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Polish president's pilots 'knew plane was doomed'

world Updated: Apr 15, 2010 18:26 IST

Investigators blamed pilot error on Thursday for a crash that killed Poland's president, as harrowing details emerged of how the crew knew they were doomed after hitting trees while trying to land in Russia.

As Poland's national unity fractured over plans to bury president Lech Kaczynski in a castle alongside kings and heroes, officials in Warsaw and Moscow released the first results from analysis of the plane's black box flight recorders.

"The crew was aware of the inevitability of the coming catastrophe, if only due to the plane shaking after the wings hit the trees -- which we are certain happened," Poland's chief prosecutor Andrzej Seremet told commercial radio.

Colonel Zbigniew Rzepa, a Polish military prosecutor, said the pilots were aware of the imminent crash as the last seconds of the voice recordings "were dramatic", but did not elaborate.

The Polish presidential Tupolev Tu-154 crashed in thick fog Saturday near the western Russian city of Smolensk while taking a delegation to a memorial service for a World War II massacre.

All 96 people on board were killed.

Poland remains deep in mourning after its worst peacetime catastrophe and world leaders including US President Barack Obama plus royals from around the world are set to attend Kaczynski's state funeral on Sunday.

But protests have erupted over the choice of Krakow's historic Wawel castle, the resting place of Poland's past kings, a saint and national heroes, for the burial of the president and his wife Maria.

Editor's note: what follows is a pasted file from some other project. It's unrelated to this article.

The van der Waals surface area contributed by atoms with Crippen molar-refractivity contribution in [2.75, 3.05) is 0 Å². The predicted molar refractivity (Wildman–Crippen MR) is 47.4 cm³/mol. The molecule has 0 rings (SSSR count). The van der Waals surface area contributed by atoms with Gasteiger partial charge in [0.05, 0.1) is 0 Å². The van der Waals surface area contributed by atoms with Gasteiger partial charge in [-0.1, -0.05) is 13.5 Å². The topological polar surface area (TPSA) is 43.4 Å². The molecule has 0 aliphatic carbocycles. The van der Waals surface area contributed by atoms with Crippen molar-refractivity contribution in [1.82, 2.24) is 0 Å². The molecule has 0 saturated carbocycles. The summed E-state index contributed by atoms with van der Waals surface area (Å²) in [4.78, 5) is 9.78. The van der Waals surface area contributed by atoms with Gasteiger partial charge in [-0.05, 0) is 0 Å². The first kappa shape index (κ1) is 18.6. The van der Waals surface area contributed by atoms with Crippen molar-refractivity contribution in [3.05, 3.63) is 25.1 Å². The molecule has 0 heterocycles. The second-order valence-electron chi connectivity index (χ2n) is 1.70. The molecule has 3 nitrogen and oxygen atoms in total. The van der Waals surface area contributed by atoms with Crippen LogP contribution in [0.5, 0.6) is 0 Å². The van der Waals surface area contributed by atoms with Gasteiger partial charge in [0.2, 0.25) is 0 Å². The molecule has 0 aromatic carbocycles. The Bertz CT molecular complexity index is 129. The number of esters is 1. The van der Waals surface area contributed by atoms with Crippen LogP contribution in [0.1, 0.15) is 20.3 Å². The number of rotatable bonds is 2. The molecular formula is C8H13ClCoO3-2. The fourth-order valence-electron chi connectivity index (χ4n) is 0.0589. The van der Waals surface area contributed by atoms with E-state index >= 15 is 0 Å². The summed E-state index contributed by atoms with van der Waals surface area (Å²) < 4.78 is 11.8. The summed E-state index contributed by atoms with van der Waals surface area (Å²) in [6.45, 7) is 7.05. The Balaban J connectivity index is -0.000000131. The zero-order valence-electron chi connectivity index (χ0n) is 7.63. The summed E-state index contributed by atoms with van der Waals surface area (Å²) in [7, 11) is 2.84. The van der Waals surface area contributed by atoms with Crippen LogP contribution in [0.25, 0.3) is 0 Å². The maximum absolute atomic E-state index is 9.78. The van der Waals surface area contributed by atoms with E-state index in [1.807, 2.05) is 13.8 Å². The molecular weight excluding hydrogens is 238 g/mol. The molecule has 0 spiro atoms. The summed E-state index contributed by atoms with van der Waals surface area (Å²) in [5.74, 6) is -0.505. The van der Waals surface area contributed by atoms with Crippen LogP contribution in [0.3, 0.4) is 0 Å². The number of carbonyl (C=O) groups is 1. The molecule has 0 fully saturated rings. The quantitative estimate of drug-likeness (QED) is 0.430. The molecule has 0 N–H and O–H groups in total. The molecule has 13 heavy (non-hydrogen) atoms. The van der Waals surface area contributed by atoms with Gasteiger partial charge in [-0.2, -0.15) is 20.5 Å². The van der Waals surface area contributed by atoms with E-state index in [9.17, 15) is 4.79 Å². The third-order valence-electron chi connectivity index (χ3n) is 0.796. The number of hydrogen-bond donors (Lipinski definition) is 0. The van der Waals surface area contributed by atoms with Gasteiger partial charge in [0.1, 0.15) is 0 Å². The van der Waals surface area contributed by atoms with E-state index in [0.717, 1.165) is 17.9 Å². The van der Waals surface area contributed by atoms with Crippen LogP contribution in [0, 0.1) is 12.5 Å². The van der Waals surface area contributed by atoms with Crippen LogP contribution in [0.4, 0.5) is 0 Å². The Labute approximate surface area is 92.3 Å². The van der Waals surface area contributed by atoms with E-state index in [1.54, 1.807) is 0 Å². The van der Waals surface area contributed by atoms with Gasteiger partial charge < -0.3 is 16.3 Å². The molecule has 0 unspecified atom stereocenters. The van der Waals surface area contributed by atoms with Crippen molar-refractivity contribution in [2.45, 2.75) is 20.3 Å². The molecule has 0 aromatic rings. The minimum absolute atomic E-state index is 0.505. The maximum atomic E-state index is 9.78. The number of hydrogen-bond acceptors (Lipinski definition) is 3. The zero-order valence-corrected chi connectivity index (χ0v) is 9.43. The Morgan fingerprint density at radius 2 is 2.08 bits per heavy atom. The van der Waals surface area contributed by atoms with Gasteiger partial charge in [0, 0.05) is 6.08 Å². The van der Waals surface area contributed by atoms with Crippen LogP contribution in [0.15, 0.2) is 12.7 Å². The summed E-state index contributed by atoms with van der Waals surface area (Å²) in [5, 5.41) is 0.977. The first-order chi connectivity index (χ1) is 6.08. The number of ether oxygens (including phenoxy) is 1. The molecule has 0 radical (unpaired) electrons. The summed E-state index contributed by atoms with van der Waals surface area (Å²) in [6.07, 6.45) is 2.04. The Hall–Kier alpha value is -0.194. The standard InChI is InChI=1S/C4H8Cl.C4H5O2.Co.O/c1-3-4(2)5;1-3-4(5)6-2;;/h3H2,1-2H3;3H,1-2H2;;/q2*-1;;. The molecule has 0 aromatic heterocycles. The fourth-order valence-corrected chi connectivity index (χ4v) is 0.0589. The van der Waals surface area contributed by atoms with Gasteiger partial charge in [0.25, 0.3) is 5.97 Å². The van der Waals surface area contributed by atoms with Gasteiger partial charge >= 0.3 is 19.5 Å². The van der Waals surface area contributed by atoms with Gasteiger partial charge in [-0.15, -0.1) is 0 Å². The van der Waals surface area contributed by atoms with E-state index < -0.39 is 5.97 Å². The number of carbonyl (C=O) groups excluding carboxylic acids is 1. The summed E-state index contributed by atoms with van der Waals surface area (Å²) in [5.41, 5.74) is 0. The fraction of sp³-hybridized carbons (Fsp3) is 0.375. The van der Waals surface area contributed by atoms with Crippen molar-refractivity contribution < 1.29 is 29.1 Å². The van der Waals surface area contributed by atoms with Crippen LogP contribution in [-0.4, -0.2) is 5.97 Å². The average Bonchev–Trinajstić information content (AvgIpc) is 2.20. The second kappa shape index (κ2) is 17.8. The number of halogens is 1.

Hundreds of people rallied in Warsaw, Krakow, the Baltic port of Gdansk and Poznan in the west on Wednesday, while more than 42,000 people have signed up to a Facebook campaign against the decision.

Questions have also mounted over the cause of the crash.

Russian investigators said Thursday that initial findings from the jet's data and voice recorders said the crew may not have been aware of the particularities of the plane when they repeatedly tried to land.

"An analysis of the evidence, including the first results from the decoding of the black boxes, shows that an error in piloting led to the disaster," the Interfax news agency quoted a source close to the investigation as saying.

The official said it appeared that on its final attempt, the plane tried to land by levelling out its oblique descent approach to a horizontal angle in a bid to compensate for the bad weather.

But the source said a "particularity of the plane is that if its speed of descent is more that six metres per second, when the plane equalized and goes into a horizontal flight it loses altitude," the source said.